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President Trump on Sunday announced that American soldiers had carried out a raid in Syria that resulted in the death of the Islamic State terror group leader Abu Bakr al-Baghdadi.
“Last night the United States brought the world’s No. 1 terrorist leader to justice," Trump said in a national address in which he described the details of the operation, including how al-Baghdadi died by igniting a suicide vest after being cornered by U.S. Special Operations forces.
Al-Baghdadi led ISIS at the group’s peak when it controlled large swaths of territory in Iraq and Syria. He declared a caliphate in 2014, establishing a brutal system of theocratic rule.
ISIS gradually lost control over its territory in recent years and as the caliphate crumbled, al-Baghdadi had largely disappeared. Details of his location emerged after Iraqi intelligence officials captured one of his wives and a trusted courier, according to reports.
Why there’s debate:
While there’s broad consensus that al-Baghdadi’s death is a positive development in the war on terror, there’s disagreement as to just how much it will affect ISIS operations. Some experts argue that he held a unique position in the group’s mythology that can’t be easily replaced. Al-Baghdadi’s death comes at a time when ISIS is splintered and has lost territory, which could hinder the group’s ability to unify behind a new ideological mission.
Others argue that his death won’t have a significant impact on ISIS’s operations. The group has become decentralized since losing its caliphate and no longer relied on al-Baghdadi’s leadership, experts say. His death could even “galvanize” these loosely associated cells, former Director of National Intelligence James Clapper warned. There are also fears that ISIS could see a resurgence, even without its leader, because of instability in the region driven by Trump’s decision to pull U.S. troops from northeast Syria and political unrest in Iraq.
His death robs ISIS of its figurehead
“Al-Baghdadi was charismatic and competent, and whoever is named as his successor — like some of Baghdadi’s predecessors — may prove inept, unable to lead the caliphate’s remnants or inspire the new generation. And whatever the successor’s abilities, if he doesn’t want to share al-Baghdadi’s fate, he will need to hide and avoid communicating, and, thus, will face difficulties rebuilding his organization.” — Daniel Byman, Lawfare
Al-Baghdadi’s symbolic power may mean he’s irreplaceable
“Baghdadi is significant because he declared himself the caliph and the head of a caliphate that was a rallying cry for tens of thousands of extremists around the world. That will be hard to replace.” — Former U.S. antiterrorism envoy Brett McGurk to New Yorker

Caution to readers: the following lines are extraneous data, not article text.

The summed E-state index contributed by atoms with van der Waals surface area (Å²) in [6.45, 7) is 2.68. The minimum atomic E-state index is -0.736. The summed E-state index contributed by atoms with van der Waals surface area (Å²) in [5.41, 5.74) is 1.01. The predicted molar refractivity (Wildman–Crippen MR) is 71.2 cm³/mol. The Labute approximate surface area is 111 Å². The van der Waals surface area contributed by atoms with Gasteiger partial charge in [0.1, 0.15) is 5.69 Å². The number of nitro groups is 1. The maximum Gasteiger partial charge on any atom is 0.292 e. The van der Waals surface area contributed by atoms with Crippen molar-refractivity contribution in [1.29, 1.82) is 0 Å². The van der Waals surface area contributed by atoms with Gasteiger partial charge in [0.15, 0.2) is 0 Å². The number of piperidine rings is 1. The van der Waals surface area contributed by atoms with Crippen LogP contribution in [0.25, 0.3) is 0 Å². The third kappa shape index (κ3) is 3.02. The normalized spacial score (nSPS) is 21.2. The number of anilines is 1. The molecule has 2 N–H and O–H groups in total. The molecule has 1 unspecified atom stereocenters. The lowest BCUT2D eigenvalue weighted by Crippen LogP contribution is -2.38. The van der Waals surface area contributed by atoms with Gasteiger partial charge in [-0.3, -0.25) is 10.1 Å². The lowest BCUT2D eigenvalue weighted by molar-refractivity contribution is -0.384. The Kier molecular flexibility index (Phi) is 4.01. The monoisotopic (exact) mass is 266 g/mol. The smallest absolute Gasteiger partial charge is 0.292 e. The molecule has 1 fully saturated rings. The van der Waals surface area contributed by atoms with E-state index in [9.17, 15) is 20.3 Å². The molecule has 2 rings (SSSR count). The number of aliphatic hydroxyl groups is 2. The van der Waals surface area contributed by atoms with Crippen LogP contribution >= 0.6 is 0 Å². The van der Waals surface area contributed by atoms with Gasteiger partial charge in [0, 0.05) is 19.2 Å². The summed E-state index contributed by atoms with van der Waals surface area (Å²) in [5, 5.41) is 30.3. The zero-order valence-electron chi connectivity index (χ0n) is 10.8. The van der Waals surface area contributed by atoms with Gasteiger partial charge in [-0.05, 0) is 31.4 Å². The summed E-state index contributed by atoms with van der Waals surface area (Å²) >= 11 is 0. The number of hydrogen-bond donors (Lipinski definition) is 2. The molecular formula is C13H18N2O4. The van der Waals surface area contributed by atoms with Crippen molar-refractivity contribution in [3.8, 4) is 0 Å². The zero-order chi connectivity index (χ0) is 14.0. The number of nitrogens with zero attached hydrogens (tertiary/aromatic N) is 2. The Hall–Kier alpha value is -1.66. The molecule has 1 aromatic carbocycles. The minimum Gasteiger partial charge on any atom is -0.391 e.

His death undermines the group’s recruitment pitch
“His death is another strike against ISIS’s purported legitimacy, leaving it less able to claim to be any different from other violent extremist groups.” — Michael Safi, the Guardian
A series of major defeats may mean ISIS is too weak to recover
“That the Islamic State can easily survive the loss of its top leader is not as straightforward a proposition as seems to be widely believed. Mr. al-Baghdadi’s death, almost exactly seven months after the obliteration of the physical caliphate he built, comes at an exceptionally bad time. The organization is still struggling to recover from the collapse of its caliphate and the deaths of many top leaders. It is fragile, caught somewhere between being a proto-state and a full-fledged insurgency.” — Hassan Hassan, New York Times
ISIS is strong enough to endure al-Baghdadi’s death
“There was definitely a time when killing Baghdadi could’ve stopped ISIS’s rise. ... But I do think that the organization has moved well past Baghdadi in the same way that al-Qaeda moved past Osama bin Laden, to some extent. At this point — seven-plus years after the rise of ISIS — his death is far from a fatal strike against the organization.” — Former U.S. National Counterterrorism Center director Michael Leiter to Vox
“Yet, despite what seems like good news, there are many indicators that Trump’s war on terror is short-sighted, un-strategic, and will — ultimately — increase threats from terrorism.” — Peter R. Neumann, Politico
Trump’s withdrawal of U.S. troops from Syria gives ISIS ground to reemerge
“The only way to permanently defeat terrorist organizations is to foster stability in the lands where they operate — the last thing that Trump, an agent of instability, is interested in. By removing most U.S. troops from Syria, and soon perhaps Afghanistan, he is likely to hand a victory to the terrorists that will far outweigh the transitory effects of Baghdadi’s demise.” — Max Boot, Washington Post
The group has become decentralized, with autonomous affiliates around the world
“ISIS, however, is far from finished. It operates in West Africa, Libya, Egypt’s Sinai Peninsula, Afghanistan and the Philippines, and has followers in Europe and elsewhere. That, in addition to as many as 18,000 fighters still on the loose between Syria and Iraq. ...There is no reason to conclude that the threat from ISIS’s far-flung network of affiliates and sympathizers has disappeared with the passing of Baghdadi.” — Ben Wedeman, CNN
Establishing the caliphate means al-Baghdadi’s symbolic power endures after his death
“Al-Baghdadi gave ISIL’s followers a tangible experience of an Islamic state established in the 21st century — something that had previously only been discussed in theory. As a result, the remaining members of the terrorist organisation and its future followers have a clear vision of what they are fighting for — the resurrection of al-Baghdadi’s caliphate, which given the instability in the region, will remain within their reach.” — Ibrahim Al-Marashi, Al Jazeera
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Cover thumbnail photo illustration: Yahoo News; photos: AP, Getty Images